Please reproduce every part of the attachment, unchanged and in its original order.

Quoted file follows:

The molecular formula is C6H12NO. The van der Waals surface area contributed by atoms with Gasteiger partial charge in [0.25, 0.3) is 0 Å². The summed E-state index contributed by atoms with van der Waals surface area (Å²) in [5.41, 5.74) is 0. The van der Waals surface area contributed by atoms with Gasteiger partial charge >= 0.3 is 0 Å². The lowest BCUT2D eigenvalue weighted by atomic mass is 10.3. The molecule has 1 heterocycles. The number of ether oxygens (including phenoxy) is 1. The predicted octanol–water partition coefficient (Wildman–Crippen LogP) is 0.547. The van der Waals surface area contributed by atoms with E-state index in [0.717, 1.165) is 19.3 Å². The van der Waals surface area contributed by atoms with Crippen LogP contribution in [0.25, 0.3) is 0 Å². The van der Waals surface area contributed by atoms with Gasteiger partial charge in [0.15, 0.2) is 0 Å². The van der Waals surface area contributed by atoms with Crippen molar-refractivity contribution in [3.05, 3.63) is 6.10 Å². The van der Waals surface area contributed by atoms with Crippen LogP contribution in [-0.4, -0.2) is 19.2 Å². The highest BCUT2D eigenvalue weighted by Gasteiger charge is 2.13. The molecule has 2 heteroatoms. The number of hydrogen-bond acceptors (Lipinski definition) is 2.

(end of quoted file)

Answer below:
The molecular formula is C6H12NO. The van der Waals surface area contributed by atoms with Gasteiger partial charge in [0.25, 0.3) is 0 Å². The summed E-state index contributed by atoms with van der Waals surface area (Å²) in [5.41, 5.74) is 0. The van der Waals surface area contributed by atoms with Gasteiger partial charge >= 0.3 is 0 Å². The lowest BCUT2D eigenvalue weighted by atomic mass is 10.3. The molecule has 1 heterocycles. The number of ether oxygens (including phenoxy) is 1. The predicted octanol–water partition coefficient (Wildman–Crippen LogP) is 0.547. The van der Waals surface area contributed by atoms with E-state index in [0.717, 1.165) is 19.3 Å². The van der Waals surface area contributed by atoms with Crippen LogP contribution in [0.25, 0.3) is 0 Å². The van der Waals surface area contributed by atoms with Gasteiger partial charge in [0.15, 0.2) is 0 Å². The van der Waals surface area contributed by atoms with Crippen molar-refractivity contribution in [3.05, 3.63) is 6.10 Å². The van der Waals surface area contributed by atoms with Crippen LogP contribution in [-0.4, -0.2) is 19.2 Å². The highest BCUT2D eigenvalue weighted by Gasteiger charge is 2.13. The molecule has 2 heteroatoms. The number of hydrogen-bond acceptors (Lipinski definition) is 2.